Ebola Fear and Panic Saner than you Think

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Recently, U.S. politicians and commentators have been trying hard to prevent people from panicking in the wake of the U.S. ebola scare. While some fear-induced reactions to the ebola threat are a bit overblown, down-playing the threat of ebola is in some ways more dangerous than public hysteria over the disease.

I do not agree with the Bologna commentator who recently suggested that being worried about the disease’s advance is not a sane reaction. We need to be more worried about ebola than we are, and actions like those recently taken by Governor Chris Christie requiring mandatory quarantines for people coming from West Africa are the least that’s required. Why? Because the government and the CDC, in their haste to calm Americans down and prove that there is really nothing to be worried about, have proven just the opposite. The best way to avoid fear and panic would have been to take action against the disease in Africa early on and take steps to keep it from coming to the United States in the first place. Unfortunately, it’s too late for that now.

Closing our airports to people from West African countries does not necessarily mean cutting off humanitarian aid to those countries, as some have suggested. Why doesn’t the government use some of the money it would save not having to treat, track, and clean up after imported cases to arrange special humanitarian flights to the affected countries? Furthermore, President Obama needs to understand that keeping travelers from infected countries out of the United States is not going to affect his attempts at immigration reform. Once the outbreak is over, we will let West Africans back in. A mandatory, country-wide 21 day quarantine makes sense, since people with potential exposure to the virus have already proven several times that they cannot be trusted to police their own movements.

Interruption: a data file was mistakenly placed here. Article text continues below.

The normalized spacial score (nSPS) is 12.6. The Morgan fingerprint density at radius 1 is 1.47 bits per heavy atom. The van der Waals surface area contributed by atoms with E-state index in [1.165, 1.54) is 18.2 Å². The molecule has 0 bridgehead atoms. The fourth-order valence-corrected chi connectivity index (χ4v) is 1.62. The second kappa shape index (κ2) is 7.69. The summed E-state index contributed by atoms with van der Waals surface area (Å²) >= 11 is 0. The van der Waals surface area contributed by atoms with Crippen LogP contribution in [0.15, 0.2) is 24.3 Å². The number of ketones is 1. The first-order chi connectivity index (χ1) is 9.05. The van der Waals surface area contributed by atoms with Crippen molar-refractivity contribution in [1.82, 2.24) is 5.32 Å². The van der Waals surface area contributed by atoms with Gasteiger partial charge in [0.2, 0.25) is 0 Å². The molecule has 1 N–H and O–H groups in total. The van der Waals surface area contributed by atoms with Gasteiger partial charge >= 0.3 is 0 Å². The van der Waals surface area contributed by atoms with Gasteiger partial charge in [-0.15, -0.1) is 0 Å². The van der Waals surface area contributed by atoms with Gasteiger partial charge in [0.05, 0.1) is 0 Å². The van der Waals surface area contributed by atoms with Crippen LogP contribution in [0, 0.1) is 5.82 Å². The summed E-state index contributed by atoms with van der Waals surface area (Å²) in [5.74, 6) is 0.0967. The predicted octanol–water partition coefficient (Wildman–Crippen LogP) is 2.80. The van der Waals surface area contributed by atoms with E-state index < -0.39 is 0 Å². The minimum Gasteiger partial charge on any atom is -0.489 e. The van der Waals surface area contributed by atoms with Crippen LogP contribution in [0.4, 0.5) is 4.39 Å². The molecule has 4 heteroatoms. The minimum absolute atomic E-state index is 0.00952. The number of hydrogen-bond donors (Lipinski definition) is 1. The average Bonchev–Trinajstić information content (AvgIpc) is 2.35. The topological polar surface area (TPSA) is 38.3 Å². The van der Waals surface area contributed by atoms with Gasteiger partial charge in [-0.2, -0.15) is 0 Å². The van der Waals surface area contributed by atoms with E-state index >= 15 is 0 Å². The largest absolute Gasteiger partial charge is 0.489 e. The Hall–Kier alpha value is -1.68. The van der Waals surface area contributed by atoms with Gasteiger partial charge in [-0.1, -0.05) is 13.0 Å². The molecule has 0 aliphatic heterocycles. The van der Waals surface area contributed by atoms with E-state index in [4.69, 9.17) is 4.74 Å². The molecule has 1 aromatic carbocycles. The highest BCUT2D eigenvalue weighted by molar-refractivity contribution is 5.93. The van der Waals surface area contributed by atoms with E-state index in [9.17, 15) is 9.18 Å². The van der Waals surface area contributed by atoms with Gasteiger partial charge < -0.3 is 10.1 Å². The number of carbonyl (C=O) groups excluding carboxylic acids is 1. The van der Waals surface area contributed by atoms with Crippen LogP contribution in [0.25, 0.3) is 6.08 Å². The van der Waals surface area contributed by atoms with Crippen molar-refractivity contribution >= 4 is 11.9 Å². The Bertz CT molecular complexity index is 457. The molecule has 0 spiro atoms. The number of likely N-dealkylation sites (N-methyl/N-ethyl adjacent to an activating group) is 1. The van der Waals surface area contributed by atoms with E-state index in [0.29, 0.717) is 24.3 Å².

Keeping ebola patients out of the country also makes sense because, despite initial government claims to the contrary, American hospitals are unprepared to treat ebola. One nurse I know told me recently that her hospital has yet to acquire the necessary protective equipment. What’s more, individual nurses who want to protect themselves are not permitted to order such gear on their own. Her hospital claims to be in the process of acquiring the gear, but they have been claiming that for months. If unprepared hospitals like hers are faced with an influx of ebola patients, or even just one or two, the chances that ebola could spread to health care workers in the same way it did in Dallas are still high. Although fear and panic are not so good, if they are what is required to motivate leaders to take action to keep the public safe, then I say bring on the fear and panic.

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